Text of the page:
The mortgage market is also deeply troubled. Conventional lenders now insist on a substantial down payment and impose other more stringent financial requirements. Household formation (marriages) is also shrinking now, down to an annual rate of about 600,000, compared to net household formation in excess of a million annually during the bubble years.

The most critical factor subduing the demand for housing is that home ownership is no longer seen as the great, long-term buildup in equity value. So it is not too difficult to understand why demand for housing has declined and will not revive anytime soon.

This is a disturbing development for those who believe that housing is going to lead America to an economic recovery, as it did during the Great Depression and every recession since. In the past, residential construction preceded the recovery in the larger economy. This time a lead weight on recovery has been the disappearance of some $6 trillion of home equity value, a loss that has had a devastating effect on consumer confidence, retirement savings and current spending.

Every further 1% decline in home prices today lowers household wealth by approximately $170 billion, according to Goldman Sachs. For each dollar lost in housing wealth, Goldman Sachs estimates that consumption is lowered by 5 cents. Add to this the fact that we are building a million-plus fewer homes on an annual basis from the peak years of the housing boom. With five people or more working on each home, we have permanently lost over five million jobs in residential construction.
That is why housing was such an important generator of normal economic recoveries. To give this context, residential construction was 6.3% of GDP at its recent peak in 2005 and 2006 but has fallen to 2.4% this year, according to economist A. Gary Shilling. This is significant if you recognize that a 3% top-to-bottom decline in real GDP constitutes a serious recession.

There is no painless, quick fix for this catastrophe. The more the government tries to paper over the housing crisis and prevent housing from seeking its own equilibrium value in real terms, the longer it will take to find out what is true market pricing and then be able to grow from there.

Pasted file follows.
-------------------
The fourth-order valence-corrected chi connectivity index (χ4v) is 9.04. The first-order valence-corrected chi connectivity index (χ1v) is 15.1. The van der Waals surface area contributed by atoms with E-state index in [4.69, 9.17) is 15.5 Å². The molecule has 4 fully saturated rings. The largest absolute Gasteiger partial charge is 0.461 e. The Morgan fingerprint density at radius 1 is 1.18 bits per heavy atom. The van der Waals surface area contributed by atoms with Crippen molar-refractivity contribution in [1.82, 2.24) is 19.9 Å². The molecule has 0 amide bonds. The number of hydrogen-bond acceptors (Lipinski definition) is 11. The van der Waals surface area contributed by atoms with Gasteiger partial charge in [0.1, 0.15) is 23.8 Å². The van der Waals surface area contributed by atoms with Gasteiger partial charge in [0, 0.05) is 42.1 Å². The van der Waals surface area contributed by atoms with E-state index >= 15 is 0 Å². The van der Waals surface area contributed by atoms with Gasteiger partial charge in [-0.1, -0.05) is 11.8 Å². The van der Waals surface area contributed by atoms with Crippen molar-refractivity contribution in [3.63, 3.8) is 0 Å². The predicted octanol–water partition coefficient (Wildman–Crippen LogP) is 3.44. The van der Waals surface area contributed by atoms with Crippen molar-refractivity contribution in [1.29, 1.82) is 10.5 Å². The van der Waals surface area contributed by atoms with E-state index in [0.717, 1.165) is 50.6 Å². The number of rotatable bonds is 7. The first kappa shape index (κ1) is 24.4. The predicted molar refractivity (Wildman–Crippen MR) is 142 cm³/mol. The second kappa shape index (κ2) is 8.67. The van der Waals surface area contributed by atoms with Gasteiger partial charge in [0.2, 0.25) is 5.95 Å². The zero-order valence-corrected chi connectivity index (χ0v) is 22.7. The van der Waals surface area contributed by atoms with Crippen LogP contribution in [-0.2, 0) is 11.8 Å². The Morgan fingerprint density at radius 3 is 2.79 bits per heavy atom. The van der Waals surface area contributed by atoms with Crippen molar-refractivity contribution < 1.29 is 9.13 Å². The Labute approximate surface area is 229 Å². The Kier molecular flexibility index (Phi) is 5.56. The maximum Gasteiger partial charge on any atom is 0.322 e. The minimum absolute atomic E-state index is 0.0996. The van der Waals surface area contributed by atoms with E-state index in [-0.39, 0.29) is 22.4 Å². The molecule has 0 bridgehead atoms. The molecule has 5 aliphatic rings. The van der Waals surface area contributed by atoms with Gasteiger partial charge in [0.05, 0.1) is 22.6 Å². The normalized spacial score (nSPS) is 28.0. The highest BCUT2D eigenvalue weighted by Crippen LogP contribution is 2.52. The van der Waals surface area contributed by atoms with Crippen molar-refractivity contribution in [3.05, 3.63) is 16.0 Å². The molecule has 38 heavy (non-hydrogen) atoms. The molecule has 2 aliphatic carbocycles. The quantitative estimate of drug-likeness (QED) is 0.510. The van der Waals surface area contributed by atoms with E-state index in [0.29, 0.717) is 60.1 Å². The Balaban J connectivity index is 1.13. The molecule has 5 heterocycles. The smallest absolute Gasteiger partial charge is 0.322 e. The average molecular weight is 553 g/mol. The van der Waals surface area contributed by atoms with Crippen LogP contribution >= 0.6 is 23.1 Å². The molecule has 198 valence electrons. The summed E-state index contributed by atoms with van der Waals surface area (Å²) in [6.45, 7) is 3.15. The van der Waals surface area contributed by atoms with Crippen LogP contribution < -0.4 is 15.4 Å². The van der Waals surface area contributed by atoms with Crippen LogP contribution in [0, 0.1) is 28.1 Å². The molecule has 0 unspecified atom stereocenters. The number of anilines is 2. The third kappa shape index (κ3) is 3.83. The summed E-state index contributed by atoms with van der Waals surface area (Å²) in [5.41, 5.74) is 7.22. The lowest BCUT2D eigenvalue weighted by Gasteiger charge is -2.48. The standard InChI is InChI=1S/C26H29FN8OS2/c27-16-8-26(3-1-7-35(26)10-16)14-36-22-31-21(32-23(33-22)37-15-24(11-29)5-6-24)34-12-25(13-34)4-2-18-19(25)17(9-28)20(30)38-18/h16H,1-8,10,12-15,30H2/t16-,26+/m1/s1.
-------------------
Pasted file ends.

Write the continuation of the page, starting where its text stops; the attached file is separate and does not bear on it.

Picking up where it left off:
Weitz- Mr. Zuckerman nailed it. The more we ‘extend and pretend’ or ‘kick the can’, the longer this crisis lasts. The reality is that many people who bought more than they can afford would be better served letting the house go, and paying significantly less in rent. You probably don’t need to file bankruptcy, and your cash flow would improve dramatically.

For more information on your rights in Washington Foreclosure, Short Sales, or other distressed Real Estate options, consider contacting a Seattle Foreclosure Attorney.

Our Firm:

Weitz Law Firm, PLLC
5400 Carillon Point, Bldg 5000
Kirkland, WA 98033
(425) 889-9300
Weitzlawfirm.com

Friday, September 17, 2010

Get Educated: A traffic video set on the US Economic Situation


Being an Economic geek, I am constantly looking for intelligent, unbias opinions that provide differing or enlightening opnions on the financial prognosis for the United States.

While I could provide some great books on the subject, its safe to say that most people enjoy a good video. That said, I would highly recommend taking the time to review the following set of videos by Chris Martenson. He is a well renowned blogger than has created an incredible set of videos to provide a well researched, fact oriented overview of the current crisis. If you take the time to watch these easy to understand videos, I guarantee you will be able to talk economics with any MBA grad.

Enjoy: CRASH COURSE

Saturday, September 4, 2010

New Government Modification Program


A Recent AP article on another Government Program:

The Obama administration on Tuesday will launch its most ambitious effort at reducing mortgage balances for homeowners who owe more than their homes are worth.

Officials say between 500,000 and 1.5 million so-called underwater loans could be modified through the program, the first initiative to target homeowners who are current on their mortgage payments but are at risk of default because they have no equity in their homes. Some experts are warning, however, that the same knots that tied up prior initiatives could do so again.

Under the new "short refinance" program, banks and other creditors that write down mortgages to less than the value of the property can essentially hand off the reduced loan to the government. The process involves refinancing borrowers into loans backed by the Federal Housing Administration.

While the program puts taxpayers at risk—officials estimate one in five loans in the program could default—the government has set aside $14 billion previously earmarked for housing aid from the Troubled Asset Relief Program to cover losses.

Weitz- $14 Billion is not nearly enough to adequately do a program like this. As with all other government programs that have been created thus far, I am very skeptical. Thus far, they have not proven me wrong.

The new program, which was announced in March, is starting as the housing market shows signs of renewed trouble and as the Obama administration's signature Home Affordable Modification Program, or HAMP, falls short of its goals of helping three million homeowners. Half of the 1.3 million borrowers that enrolled in temporary loan modifications have fallen out of HAMP because they didn't qualify. Only one-third has received permanent modifications.

The initiative also comes as mortgage rates fall to their lowest levels in more than 50 years. Average rates on 30-year fixed-rate loans dropped to 4.43% last week, down from 4.55% during the previous week, according to a survey published Wednesday by the Mortgage Bankers Association.